Social Discourse is Valuable to Online Grad-Student Experience

By Dr. Patricia Campbell, Vice President, Dean of Graduate Studies, American Public University

American Public University System (APUS) and the Sloan Consortium recently co-sponsored a workshop on online graduate teaching and learning as part of the annual Sloan-C International Conference on Online Learning. Sloan-C is an association of institutions and organizations of higher education with the mission to advance online education and make it more accessible to “individuals, institutions, professional societies and the corporate community.”

One of the key discussions during the workshop focused on the changing demographics of the modern graduate student compared to previous generations. Many graduate students today are working adults with fulltime jobs and families.

The traditional kind of experience one might associate with being a grad student—like having extra free time to engage with peers in in-depth discussions, theories, and approaches—is simply not possible today. Many graduate students don’t have the time to sit in a pub with other graduate students and engage in academic discourse.

Have we lost something essential to the graduate experience if students attend courses and don’t have the opportunity to engage others and their professors outside the classroom? What does this mean for online learners? Is the assumption that online graduate students have less social time to explore their discipline true? Should online graduate programs try to build in this social component when it’s disappearing from the traditional, face-to-face graduate learning experience?

While all graduate programs can take advantage of various social media platforms to engage their students, online programs have the advantage of existing where students are—online. The online student is already engaged via cyberspace and the opportunity exists to foster better social relationships between online students and faculty. Several of the workshop participants indicated that they do come to know their online students better than their face-to-face students.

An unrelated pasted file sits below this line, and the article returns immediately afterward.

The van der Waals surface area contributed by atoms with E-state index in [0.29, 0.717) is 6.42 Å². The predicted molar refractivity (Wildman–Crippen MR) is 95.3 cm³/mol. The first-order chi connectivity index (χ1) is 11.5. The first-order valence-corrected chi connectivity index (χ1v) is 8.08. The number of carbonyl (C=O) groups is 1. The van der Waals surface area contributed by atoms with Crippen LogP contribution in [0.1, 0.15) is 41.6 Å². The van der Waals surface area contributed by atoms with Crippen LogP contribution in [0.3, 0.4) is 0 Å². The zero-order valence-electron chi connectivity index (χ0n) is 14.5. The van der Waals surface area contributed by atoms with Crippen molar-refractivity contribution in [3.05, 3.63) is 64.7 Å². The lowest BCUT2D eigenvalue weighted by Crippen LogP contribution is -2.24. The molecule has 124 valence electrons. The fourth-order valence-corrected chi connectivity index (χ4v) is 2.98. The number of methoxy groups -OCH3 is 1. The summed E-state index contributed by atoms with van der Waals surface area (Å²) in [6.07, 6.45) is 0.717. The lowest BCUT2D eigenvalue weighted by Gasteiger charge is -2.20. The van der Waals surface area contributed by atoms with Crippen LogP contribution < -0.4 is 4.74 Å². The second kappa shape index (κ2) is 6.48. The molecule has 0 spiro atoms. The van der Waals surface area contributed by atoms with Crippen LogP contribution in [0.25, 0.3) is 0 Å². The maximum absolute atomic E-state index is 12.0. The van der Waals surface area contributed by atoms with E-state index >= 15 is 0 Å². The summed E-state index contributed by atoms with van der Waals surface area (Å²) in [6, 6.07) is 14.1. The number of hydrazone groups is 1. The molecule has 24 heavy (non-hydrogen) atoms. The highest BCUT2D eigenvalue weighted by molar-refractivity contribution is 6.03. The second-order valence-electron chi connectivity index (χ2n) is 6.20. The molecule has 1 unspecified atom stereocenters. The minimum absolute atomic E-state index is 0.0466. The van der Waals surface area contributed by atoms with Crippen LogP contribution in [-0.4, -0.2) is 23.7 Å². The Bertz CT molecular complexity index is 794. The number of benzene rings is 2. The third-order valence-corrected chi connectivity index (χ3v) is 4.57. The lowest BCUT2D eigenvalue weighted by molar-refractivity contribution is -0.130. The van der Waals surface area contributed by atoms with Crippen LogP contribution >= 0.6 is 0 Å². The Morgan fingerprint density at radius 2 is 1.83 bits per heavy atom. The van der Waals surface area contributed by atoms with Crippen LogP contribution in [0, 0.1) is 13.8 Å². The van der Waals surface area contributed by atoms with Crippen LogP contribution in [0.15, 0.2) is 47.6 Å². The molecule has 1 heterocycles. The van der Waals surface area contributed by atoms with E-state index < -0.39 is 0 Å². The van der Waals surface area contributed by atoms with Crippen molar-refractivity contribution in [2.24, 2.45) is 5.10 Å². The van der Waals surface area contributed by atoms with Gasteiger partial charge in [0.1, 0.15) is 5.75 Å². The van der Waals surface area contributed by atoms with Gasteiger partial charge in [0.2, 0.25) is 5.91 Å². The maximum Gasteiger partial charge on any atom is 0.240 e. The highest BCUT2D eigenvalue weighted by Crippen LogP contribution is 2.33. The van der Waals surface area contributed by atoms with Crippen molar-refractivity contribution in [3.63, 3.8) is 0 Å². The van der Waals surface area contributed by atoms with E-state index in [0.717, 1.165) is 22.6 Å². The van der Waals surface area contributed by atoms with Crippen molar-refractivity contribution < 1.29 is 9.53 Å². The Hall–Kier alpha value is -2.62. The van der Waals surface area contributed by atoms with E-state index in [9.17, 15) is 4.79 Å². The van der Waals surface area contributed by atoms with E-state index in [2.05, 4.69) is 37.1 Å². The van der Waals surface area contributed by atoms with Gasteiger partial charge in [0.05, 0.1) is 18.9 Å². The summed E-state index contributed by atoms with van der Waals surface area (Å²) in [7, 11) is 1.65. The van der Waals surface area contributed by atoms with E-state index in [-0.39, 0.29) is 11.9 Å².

How we create a community of scholars in a virtual setting becomes even more important when we consider the increasing number of online doctoral programs. Most doctoral programs embrace the idea that a residency, which allows students and faculty to meet together for courses and collaboration, is an essential component of doctoral education.

For example, the University of Southern Mississippi, Gulf Coast has a Ph.D. program in International Development that requires three face-to-face residencies each year. Michigan State University’s doctoral program in Educational Technology requires a two week on campus residency for the whole of the program.

Given the relative newness of online doctoral programs, the optimal balance of how much face-to-face and virtual interaction is needed is still being explored. As the landscape and technology of higher education rapidly evolves, it’s incumbent upon education leaders to continue to create opportunities that facilitate social discourse as a vital component of the overall graduate learning experience.

About the Author
Dr. Patricia Campbell has numerous publications in academic journals including Journal of Political Science Education, International Feminist Journal of Politics, African Studies Quarterly, Politics and Policy; and Africa Today. Her co-authored textbook on Global Studies was published in 2010 (Wiley-Blackwell). She has been active serving on various committees of the American Political Science Association (APSA) and the International Studies Association (ISA).

Subjects of Interest


Higher Education

Independent Schools


Student Persistence